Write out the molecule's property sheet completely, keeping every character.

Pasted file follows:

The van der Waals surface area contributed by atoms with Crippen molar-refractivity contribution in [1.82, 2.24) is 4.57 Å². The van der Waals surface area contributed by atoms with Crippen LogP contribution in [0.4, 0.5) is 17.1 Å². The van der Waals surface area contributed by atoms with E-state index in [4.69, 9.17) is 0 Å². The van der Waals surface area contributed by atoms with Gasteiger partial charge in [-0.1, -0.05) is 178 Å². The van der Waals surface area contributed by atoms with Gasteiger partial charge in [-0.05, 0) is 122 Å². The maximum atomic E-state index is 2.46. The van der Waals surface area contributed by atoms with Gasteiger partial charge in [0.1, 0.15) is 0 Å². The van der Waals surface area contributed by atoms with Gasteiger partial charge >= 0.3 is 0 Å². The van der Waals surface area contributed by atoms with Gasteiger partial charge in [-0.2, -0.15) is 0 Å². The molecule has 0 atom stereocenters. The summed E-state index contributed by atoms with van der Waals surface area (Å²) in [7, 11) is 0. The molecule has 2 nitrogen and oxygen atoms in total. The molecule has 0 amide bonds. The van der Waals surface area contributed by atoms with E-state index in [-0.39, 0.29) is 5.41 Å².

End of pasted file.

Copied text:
The van der Waals surface area contributed by atoms with Crippen molar-refractivity contribution in [1.82, 2.24) is 4.57 Å². The van der Waals surface area contributed by atoms with Crippen LogP contribution in [0.4, 0.5) is 17.1 Å². The van der Waals surface area contributed by atoms with E-state index in [4.69, 9.17) is 0 Å². The van der Waals surface area contributed by atoms with Gasteiger partial charge in [-0.1, -0.05) is 178 Å². The van der Waals surface area contributed by atoms with Gasteiger partial charge in [-0.05, 0) is 122 Å². The maximum atomic E-state index is 2.46. The van der Waals surface area contributed by atoms with Gasteiger partial charge in [0.1, 0.15) is 0 Å². The van der Waals surface area contributed by atoms with Gasteiger partial charge >= 0.3 is 0 Å². The van der Waals surface area contributed by atoms with Gasteiger partial charge in [-0.2, -0.15) is 0 Å². The molecule has 0 atom stereocenters. The summed E-state index contributed by atoms with van der Waals surface area (Å²) in [7, 11) is 0. The molecule has 2 nitrogen and oxygen atoms in total. The molecule has 0 amide bonds. The van der Waals surface area contributed by atoms with E-state index in [-0.39, 0.29) is 5.41 Å².